When I built the 1935 Goudey set last year, I found a really awful looking card of Hall of Famers Mickey Cochrane and Charlie Gehrigner (along with Billy Rogell and Tom Bridges, who are also on the card). I don’t mind low-grade but this card (left) had Cochrane’s face torn completely off. Essentially it was a Cochrane card but did not even picture him, which was kind of ridiculous.

I told someone in the collector group I mentioned above this tale and he informed me he had a replacement I could have if I wanted. The card also had paper loss but at least had most of Cochrane’s picture on it. You can debate which card is technically better but I was more pleased with the one he sent me (right).

Upgrade Potential: Since I got his card, I’ve since upgraded again to a more respectable one without paper loss.

Frank Pytlak 1938 GoudeyFrank Pytlak 1938 Goudey

I got the crazy idea of doing a Goudey run, consisting of their 1933-38 sets after I completed the 1936 Goudey set a while back. I finished that one then finished 1935, and I am now slowly working my way through 1933, 1934, and 1938. The 1938s aren’t for everybody but I mostly think they’re fine.

I’m moving pretty slow on these and really only pick the cards up when I can find them at low prices. I got this one for only a few bucks from a seller offering a bunch of 1938s.

This card of Frank Pytlak is absolutely hideous. It is heavily creased/separated in the middle and also at the top, which has been taped. Then there’s the cutout outline of the top of his body. Best I can tell is that someone tried to duplicate the 1930s Batter Up cards, which were a pop out type of card.

Upgrade Potential: Given that Pytlak is a common, I will almost certainly upgrade this at some point for my set. It’s pretty brutal and if I wasn’t working on the set, there’s no chance I would have bought it.

prewarcards-w513-strip-charles-nungesserCharles Nungesser W513 Strip Card

Who?

Charles Nungesser is one of the several pilots in the W513 strip card set. I’ve built the W512 and W513 sets and am missing only two cards now (Babe Ruth and another more famous pilot, Charles Lindbergh).

A while back, I bought an uncut strip of W513s that had cards I needed in my set. Nungesser was at the end of the strip and had a large chunk of his card missing. So much of it is gone that it’s really more like 2/3 of a card but it remains until I get a better one.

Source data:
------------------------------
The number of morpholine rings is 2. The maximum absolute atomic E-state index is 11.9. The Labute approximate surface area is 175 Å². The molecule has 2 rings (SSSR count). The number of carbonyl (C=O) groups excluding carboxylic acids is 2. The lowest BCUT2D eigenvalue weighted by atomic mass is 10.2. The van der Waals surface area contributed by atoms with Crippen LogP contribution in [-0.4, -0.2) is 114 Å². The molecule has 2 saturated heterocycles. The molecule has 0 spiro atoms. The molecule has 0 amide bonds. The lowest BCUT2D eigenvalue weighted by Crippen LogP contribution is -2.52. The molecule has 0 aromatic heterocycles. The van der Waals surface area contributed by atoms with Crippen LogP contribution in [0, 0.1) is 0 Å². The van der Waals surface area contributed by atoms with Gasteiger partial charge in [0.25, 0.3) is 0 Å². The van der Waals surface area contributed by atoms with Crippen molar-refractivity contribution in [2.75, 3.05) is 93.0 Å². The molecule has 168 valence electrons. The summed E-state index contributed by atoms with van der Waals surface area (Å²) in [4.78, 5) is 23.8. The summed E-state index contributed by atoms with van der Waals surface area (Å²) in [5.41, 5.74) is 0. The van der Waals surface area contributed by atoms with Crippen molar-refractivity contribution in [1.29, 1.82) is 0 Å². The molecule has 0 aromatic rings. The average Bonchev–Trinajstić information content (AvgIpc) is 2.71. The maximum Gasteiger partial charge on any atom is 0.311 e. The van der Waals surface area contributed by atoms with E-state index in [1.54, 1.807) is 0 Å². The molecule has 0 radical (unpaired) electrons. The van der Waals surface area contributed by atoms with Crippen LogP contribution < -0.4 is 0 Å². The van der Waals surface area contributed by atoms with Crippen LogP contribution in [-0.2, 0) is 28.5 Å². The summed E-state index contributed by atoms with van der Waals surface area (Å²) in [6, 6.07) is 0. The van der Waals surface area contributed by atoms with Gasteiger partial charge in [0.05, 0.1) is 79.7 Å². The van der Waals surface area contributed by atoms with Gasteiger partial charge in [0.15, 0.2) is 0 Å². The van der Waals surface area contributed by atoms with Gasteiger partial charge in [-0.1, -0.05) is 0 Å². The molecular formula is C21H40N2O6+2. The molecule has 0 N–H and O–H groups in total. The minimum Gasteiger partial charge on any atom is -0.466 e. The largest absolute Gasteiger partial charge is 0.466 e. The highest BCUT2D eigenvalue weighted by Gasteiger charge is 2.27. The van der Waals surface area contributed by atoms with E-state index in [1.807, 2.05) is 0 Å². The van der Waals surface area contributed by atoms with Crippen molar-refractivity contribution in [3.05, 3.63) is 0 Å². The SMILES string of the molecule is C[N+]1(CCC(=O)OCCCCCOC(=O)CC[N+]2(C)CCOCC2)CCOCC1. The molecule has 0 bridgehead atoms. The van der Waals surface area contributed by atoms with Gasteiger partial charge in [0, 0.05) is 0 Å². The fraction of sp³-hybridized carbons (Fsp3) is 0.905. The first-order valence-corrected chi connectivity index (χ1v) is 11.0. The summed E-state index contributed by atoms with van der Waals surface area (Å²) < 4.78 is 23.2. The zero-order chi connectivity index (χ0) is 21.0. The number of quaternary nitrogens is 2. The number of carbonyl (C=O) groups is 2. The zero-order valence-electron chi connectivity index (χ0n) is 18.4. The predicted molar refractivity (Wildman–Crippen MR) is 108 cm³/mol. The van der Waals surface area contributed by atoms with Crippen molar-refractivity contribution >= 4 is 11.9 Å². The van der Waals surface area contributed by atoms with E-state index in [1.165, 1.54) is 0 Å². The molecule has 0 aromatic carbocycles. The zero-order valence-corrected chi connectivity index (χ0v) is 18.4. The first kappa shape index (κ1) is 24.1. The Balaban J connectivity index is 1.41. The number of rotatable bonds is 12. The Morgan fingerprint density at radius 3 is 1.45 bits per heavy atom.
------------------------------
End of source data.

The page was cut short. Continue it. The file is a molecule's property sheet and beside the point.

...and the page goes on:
Upgrade Potential: Like the Pytlak, Nungesser is generally regarded as a common. And since it’s in a set, my guess is that it will eventually be upgraded.

Cy Young T205Cy Young T205

Close your eyes and hide the children. This one of the ugliest cards of Cy Young you’ll probably ever see.

A few years ago, I completed the T205 set. Young was one of the first of the big cards that I bought and it’s because I got it at a great price, paying something like $100 for this card. It’s one of the few times I bought a raw card of this magnitude that I then slabbed.

I didn’t have the card graded because of authenticity concerns since I knew it was real. Rather, it was in such terrible shape, I wanted to prevent it from further being damaged.

Just a very, very rough looking card.

Upgrade Potential: Upgrading Hall of Famers these days gets tougher because they just get so expensive so quickly. Still, I am definitely hoping to upgrade this one at some point to a better low-grade example just because it’s tough to look at.

prewarcards-33_roweSchoolboy Rowe 1930s Diamond Stars

Like the DeLong set I mentioned earlier, the Diamond Stars is another 1930s set I love. Unlike the DeLong set, I’m actually working on this one.

Similar to what I’m doing with the Goudey cards, I’m moving pretty slowly for my own tastes on this one as it isn’t a priority. But when I find them cheap enough, I pounce.

I got this one from a seller that had several similar cards with significant paper loss. This is one of the worst ones.

Upgrade Potential: I mean, I’d probably upgrade this one if I had the chance. But the Diamond Stars are a lower priority than even the Goudeys for me so it would really have to be a case of right card, right time. This is a rough card but I mostly couldn’t care less.

T207 DonlinMike Donlin T207

Recently, I wrote about pursuing low-grade cards for an issue of Beckett’s Vintage Collector magazine. In it, I specifically mentioned this card.

If I had to pick one, this might be my ugliest card.

Donlin’s T207 card is abundantly tough and this one is particularly ugly. How hard is it to find? It was available for sale on Net54 and I ultimately passed on it. A year passed before I saw a Donlin T207 for sale again and, surprise, it was this one. This time I took the leap and snagged it. I have no doubt that another has been for sale since then but I haven’t seen it.

The card has all kinds of paper loss on the front but it’s better than not having the card at all.

Upgrade Potential: I will absolutely upgrade this card if I can find another at a decent price. But given its rarity, it may be quite a while before that happens.